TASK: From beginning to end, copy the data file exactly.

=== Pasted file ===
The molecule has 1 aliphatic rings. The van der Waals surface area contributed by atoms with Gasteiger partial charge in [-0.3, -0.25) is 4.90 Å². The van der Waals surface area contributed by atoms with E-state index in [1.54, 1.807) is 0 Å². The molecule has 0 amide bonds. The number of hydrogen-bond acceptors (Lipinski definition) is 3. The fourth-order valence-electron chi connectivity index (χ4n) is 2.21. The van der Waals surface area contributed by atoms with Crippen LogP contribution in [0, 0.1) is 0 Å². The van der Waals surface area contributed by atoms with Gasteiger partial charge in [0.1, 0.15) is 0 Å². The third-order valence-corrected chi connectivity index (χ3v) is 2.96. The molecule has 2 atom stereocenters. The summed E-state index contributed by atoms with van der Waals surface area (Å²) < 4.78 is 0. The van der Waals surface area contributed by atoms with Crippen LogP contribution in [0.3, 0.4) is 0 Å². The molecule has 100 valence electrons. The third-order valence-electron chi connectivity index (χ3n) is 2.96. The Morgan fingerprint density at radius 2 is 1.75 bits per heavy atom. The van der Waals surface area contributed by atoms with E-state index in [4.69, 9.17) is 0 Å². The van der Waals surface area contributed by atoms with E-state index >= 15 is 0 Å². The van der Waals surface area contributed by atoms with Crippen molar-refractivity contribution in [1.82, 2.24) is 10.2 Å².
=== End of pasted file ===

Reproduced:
The molecule has 1 aliphatic rings. The van der Waals surface area contributed by atoms with Gasteiger partial charge in [-0.3, -0.25) is 4.90 Å². The van der Waals surface area contributed by atoms with E-state index in [1.54, 1.807) is 0 Å². The molecule has 0 amide bonds. The number of hydrogen-bond acceptors (Lipinski definition) is 3. The fourth-order valence-electron chi connectivity index (χ4n) is 2.21. The van der Waals surface area contributed by atoms with Crippen LogP contribution in [0, 0.1) is 0 Å². The van der Waals surface area contributed by atoms with Gasteiger partial charge in [0.1, 0.15) is 0 Å². The third-order valence-corrected chi connectivity index (χ3v) is 2.96. The molecule has 2 atom stereocenters. The summed E-state index contributed by atoms with van der Waals surface area (Å²) < 4.78 is 0. The van der Waals surface area contributed by atoms with Crippen LogP contribution in [0.3, 0.4) is 0 Å². The molecule has 100 valence electrons. The third-order valence-electron chi connectivity index (χ3n) is 2.96. The Morgan fingerprint density at radius 2 is 1.75 bits per heavy atom. The van der Waals surface area contributed by atoms with E-state index in [4.69, 9.17) is 0 Å². The van der Waals surface area contributed by atoms with E-state index >= 15 is 0 Å². The van der Waals surface area contributed by atoms with Crippen molar-refractivity contribution in [1.82, 2.24) is 10.2 Å².